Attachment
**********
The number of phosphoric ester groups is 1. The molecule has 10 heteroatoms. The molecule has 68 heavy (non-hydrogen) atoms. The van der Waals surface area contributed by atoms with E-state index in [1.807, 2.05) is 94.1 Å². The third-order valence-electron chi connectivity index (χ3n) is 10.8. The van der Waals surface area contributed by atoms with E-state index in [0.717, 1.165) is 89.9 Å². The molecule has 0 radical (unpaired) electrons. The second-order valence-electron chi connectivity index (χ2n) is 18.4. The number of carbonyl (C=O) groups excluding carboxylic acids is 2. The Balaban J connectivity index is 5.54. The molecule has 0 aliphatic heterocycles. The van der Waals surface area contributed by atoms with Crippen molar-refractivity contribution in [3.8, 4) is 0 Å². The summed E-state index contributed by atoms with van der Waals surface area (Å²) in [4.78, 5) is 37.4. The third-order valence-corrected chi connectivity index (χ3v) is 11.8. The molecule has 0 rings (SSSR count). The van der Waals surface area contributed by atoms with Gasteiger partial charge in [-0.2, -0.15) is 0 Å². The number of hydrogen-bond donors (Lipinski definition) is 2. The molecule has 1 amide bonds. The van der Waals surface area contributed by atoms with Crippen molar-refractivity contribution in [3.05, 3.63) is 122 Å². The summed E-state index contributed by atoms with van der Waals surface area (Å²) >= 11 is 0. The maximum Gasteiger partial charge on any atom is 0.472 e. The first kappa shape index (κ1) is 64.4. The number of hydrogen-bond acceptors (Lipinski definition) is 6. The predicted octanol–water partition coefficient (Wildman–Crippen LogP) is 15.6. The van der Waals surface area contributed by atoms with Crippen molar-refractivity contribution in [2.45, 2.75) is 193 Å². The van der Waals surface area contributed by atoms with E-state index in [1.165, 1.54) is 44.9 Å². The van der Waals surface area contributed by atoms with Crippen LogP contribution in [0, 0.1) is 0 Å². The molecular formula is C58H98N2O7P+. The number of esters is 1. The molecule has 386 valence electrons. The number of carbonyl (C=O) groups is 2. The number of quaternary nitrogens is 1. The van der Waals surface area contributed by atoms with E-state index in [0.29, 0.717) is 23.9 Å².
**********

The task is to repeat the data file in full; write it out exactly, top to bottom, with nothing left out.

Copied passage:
The number of phosphoric ester groups is 1. The molecule has 10 heteroatoms. The molecule has 68 heavy (non-hydrogen) atoms. The van der Waals surface area contributed by atoms with E-state index in [1.807, 2.05) is 94.1 Å². The third-order valence-electron chi connectivity index (χ3n) is 10.8. The van der Waals surface area contributed by atoms with E-state index in [0.717, 1.165) is 89.9 Å². The molecule has 0 radical (unpaired) electrons. The second-order valence-electron chi connectivity index (χ2n) is 18.4. The number of carbonyl (C=O) groups excluding carboxylic acids is 2. The Balaban J connectivity index is 5.54. The molecule has 0 aliphatic heterocycles. The van der Waals surface area contributed by atoms with Crippen molar-refractivity contribution in [3.8, 4) is 0 Å². The summed E-state index contributed by atoms with van der Waals surface area (Å²) in [4.78, 5) is 37.4. The third-order valence-corrected chi connectivity index (χ3v) is 11.8. The molecule has 0 rings (SSSR count). The van der Waals surface area contributed by atoms with Gasteiger partial charge in [-0.2, -0.15) is 0 Å². The number of hydrogen-bond donors (Lipinski definition) is 2. The molecule has 1 amide bonds. The van der Waals surface area contributed by atoms with Crippen molar-refractivity contribution in [3.05, 3.63) is 122 Å². The summed E-state index contributed by atoms with van der Waals surface area (Å²) >= 11 is 0. The maximum Gasteiger partial charge on any atom is 0.472 e. The first kappa shape index (κ1) is 64.4. The number of hydrogen-bond acceptors (Lipinski definition) is 6. The predicted octanol–water partition coefficient (Wildman–Crippen LogP) is 15.6. The van der Waals surface area contributed by atoms with Crippen molar-refractivity contribution in [2.45, 2.75) is 193 Å². The van der Waals surface area contributed by atoms with E-state index in [1.165, 1.54) is 44.9 Å². The van der Waals surface area contributed by atoms with Crippen LogP contribution in [0, 0.1) is 0 Å². The molecular formula is C58H98N2O7P+. The number of esters is 1. The molecule has 386 valence electrons. The number of carbonyl (C=O) groups is 2. The number of quaternary nitrogens is 1. The van der Waals surface area contributed by atoms with E-state index in [0.29, 0.717) is 23.9 Å².